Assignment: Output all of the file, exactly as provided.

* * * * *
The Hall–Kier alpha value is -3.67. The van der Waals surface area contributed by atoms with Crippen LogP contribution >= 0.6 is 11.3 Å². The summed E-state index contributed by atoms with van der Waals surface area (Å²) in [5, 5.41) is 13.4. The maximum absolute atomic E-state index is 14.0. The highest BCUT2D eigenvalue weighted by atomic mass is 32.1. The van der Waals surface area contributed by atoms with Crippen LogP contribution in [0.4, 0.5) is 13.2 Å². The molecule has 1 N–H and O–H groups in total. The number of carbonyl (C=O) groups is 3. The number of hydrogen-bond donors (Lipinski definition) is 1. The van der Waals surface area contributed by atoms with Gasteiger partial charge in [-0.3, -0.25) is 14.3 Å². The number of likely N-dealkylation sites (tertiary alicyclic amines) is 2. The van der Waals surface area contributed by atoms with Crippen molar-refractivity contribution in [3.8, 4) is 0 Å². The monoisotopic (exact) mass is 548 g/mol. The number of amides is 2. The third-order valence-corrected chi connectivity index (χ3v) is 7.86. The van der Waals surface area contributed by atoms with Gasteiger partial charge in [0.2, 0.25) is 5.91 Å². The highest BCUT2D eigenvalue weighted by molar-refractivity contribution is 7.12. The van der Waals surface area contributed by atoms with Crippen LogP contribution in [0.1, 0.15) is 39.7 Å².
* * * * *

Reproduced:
The Hall–Kier alpha value is -3.67. The van der Waals surface area contributed by atoms with Crippen LogP contribution >= 0.6 is 11.3 Å². The summed E-state index contributed by atoms with van der Waals surface area (Å²) in [5, 5.41) is 13.4. The maximum absolute atomic E-state index is 14.0. The highest BCUT2D eigenvalue weighted by atomic mass is 32.1. The van der Waals surface area contributed by atoms with Crippen LogP contribution in [0.4, 0.5) is 13.2 Å². The molecule has 1 N–H and O–H groups in total. The number of carbonyl (C=O) groups is 3. The number of hydrogen-bond donors (Lipinski definition) is 1. The van der Waals surface area contributed by atoms with Gasteiger partial charge in [-0.3, -0.25) is 14.3 Å². The number of likely N-dealkylation sites (tertiary alicyclic amines) is 2. The van der Waals surface area contributed by atoms with Crippen molar-refractivity contribution in [3.8, 4) is 0 Å². The monoisotopic (exact) mass is 548 g/mol. The number of amides is 2. The third-order valence-corrected chi connectivity index (χ3v) is 7.86. The van der Waals surface area contributed by atoms with Gasteiger partial charge in [0.2, 0.25) is 5.91 Å². The highest BCUT2D eigenvalue weighted by molar-refractivity contribution is 7.12. The van der Waals surface area contributed by atoms with Crippen LogP contribution in [0.1, 0.15) is 39.7 Å².